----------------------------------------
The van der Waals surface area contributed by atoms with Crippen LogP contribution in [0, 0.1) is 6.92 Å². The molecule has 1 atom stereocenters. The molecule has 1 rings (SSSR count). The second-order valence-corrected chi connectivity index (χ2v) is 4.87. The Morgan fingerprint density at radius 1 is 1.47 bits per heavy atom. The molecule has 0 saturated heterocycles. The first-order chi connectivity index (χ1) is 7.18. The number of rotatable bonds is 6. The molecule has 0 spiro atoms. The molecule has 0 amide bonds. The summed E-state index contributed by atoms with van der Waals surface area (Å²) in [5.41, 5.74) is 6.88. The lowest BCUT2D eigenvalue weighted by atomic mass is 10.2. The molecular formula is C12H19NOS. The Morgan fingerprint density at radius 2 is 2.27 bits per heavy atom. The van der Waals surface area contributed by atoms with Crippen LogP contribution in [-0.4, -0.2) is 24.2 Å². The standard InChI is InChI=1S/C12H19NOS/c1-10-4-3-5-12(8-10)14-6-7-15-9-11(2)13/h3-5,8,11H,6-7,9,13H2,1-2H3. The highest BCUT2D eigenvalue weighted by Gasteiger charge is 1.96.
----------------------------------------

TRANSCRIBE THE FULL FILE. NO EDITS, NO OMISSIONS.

The van der Waals surface area contributed by atoms with Crippen LogP contribution in [0, 0.1) is 6.92 Å². The molecule has 1 atom stereocenters. The molecule has 1 rings (SSSR count). The second-order valence-corrected chi connectivity index (χ2v) is 4.87. The Morgan fingerprint density at radius 1 is 1.47 bits per heavy atom. The molecule has 0 saturated heterocycles. The first-order chi connectivity index (χ1) is 7.18. The number of rotatable bonds is 6. The molecule has 0 spiro atoms. The molecule has 0 amide bonds. The summed E-state index contributed by atoms with van der Waals surface area (Å²) in [5.41, 5.74) is 6.88. The lowest BCUT2D eigenvalue weighted by atomic mass is 10.2. The molecular formula is C12H19NOS. The Morgan fingerprint density at radius 2 is 2.27 bits per heavy atom. The van der Waals surface area contributed by atoms with Crippen LogP contribution in [-0.4, -0.2) is 24.2 Å². The standard InChI is InChI=1S/C12H19NOS/c1-10-4-3-5-12(8-10)14-6-7-15-9-11(2)13/h3-5,8,11H,6-7,9,13H2,1-2H3. The highest BCUT2D eigenvalue weighted by Gasteiger charge is 1.96.